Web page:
As a manager receiving a request for a salary increase, respond fairly, sensitively and openly, the site suggests. Only make promises you can be sure to deliver, and try to understand each person’s needs and feelings before explaining the company’s position.
I recommend that you be prepared to answer issues regarding expenditures elsewhere, other teams’ salary base, etc. Sometimes you need to paint a clear, black-and-white picture, outlining from a fiscal perspective what could be done to compensate, i.e. reduce here and add there from an organizational perspective. This is especially true if the workload has grown substantially over a short period of time.
Businessballs believes it is important to recognize the difference between the value of the role that you perform (or the employee’s role), and your team’s value (or the employee’s value).
If you are continually frustrated about your compensation despite having tried techniques to obtain a pay raise, it is possible that your boss has simply reached the limit of the value that he can place on your role, the site explains. Your potential could be of high value, but if your role does not enable you to perform to your full extent, your reward will be suppressed. For example, in our industry, does a laundry manager who sorts linen deserve a soil sorter’s salary or a laundry manager’s salary?
Market forces (notably the cost of replacing an employee) and the employee’s contribution to an organization’s performance (particularly for roles directly impacting profitability) dictate salary levels. By acknowledging this principle, you begin to take control of your earnings, Businessballs says.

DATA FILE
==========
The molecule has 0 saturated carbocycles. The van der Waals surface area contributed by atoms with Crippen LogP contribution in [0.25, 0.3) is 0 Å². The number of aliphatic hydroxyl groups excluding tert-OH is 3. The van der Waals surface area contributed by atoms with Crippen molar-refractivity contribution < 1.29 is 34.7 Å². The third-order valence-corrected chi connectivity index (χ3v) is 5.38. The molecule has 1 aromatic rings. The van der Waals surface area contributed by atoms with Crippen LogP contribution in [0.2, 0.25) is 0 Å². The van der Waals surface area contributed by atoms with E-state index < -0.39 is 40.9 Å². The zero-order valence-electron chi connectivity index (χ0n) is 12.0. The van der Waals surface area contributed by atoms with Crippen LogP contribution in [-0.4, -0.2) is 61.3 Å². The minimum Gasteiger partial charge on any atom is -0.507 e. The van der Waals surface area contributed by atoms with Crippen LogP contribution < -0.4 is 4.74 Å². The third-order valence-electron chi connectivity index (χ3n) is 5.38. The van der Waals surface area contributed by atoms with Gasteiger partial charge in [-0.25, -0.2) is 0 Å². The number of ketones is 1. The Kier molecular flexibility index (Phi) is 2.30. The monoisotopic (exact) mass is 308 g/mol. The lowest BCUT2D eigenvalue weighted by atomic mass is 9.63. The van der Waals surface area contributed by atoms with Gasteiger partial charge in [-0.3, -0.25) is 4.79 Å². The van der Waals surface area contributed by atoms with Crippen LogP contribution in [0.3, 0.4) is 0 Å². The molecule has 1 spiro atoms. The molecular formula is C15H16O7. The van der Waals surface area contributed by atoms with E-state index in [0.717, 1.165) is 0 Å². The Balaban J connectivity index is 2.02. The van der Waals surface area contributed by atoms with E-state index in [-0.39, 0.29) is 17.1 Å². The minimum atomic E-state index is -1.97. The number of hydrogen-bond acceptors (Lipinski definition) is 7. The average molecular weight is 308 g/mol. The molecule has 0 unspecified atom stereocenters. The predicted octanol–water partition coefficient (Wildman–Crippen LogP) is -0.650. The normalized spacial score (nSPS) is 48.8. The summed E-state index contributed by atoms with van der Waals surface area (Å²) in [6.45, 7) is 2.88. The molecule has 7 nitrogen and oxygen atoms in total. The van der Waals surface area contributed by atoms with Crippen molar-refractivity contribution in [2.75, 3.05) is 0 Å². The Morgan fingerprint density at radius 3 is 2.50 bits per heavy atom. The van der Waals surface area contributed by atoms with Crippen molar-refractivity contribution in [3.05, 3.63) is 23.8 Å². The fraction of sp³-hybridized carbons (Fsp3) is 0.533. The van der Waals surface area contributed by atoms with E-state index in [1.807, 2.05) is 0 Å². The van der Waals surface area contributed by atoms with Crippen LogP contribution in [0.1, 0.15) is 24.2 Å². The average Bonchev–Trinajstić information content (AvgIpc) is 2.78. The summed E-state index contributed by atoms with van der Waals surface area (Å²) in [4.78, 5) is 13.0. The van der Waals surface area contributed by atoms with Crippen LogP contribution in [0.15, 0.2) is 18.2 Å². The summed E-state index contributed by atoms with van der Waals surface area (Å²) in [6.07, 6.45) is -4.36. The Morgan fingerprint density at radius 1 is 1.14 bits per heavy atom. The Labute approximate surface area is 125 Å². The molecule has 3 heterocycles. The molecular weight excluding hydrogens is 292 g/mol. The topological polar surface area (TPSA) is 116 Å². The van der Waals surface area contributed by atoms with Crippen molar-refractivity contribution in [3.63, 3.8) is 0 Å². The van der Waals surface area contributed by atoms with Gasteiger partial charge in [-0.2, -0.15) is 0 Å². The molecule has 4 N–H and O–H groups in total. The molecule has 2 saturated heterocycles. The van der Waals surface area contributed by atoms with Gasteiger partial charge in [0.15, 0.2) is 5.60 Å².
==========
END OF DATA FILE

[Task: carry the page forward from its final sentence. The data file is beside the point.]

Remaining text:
If the gap between your expectations and your employer’s salary limit is too great to bridge, look to find or develop a role that commands a higher value, and therefore salary, the site suggests. You could agree to take on wider responsibilities and opportunities to contribute to organizational performance and profit, either with your current employer or a new company.
Despite these constructive ways to approach salary negotiation and techniques to achieve positive outcomes, many organizations have cut back expenses, reduced travel, instituted wage freezes and laid off personnel. If you find yourself negotiating in this situation in these tough economic times, ask for nonmonetary incentives and/or perks that will relieve some of the pressure.
Developing and communicating your value to your employer and to the marketplace should be the focus. But remember that when trying to convince management of your raise-worthy status, sometimes one eye is open while the other is closed so education and communication are the keys.
Portions © Alan Chapman/Businessballs 1995-2010 and used with permission. Retrieved from www.businessballs.com. Full source material at www.businessballs.com/payrise.htm. Not to be sold or published. Alan Chapman/the author(s)/Businessballs accepts no liability for any issues arising.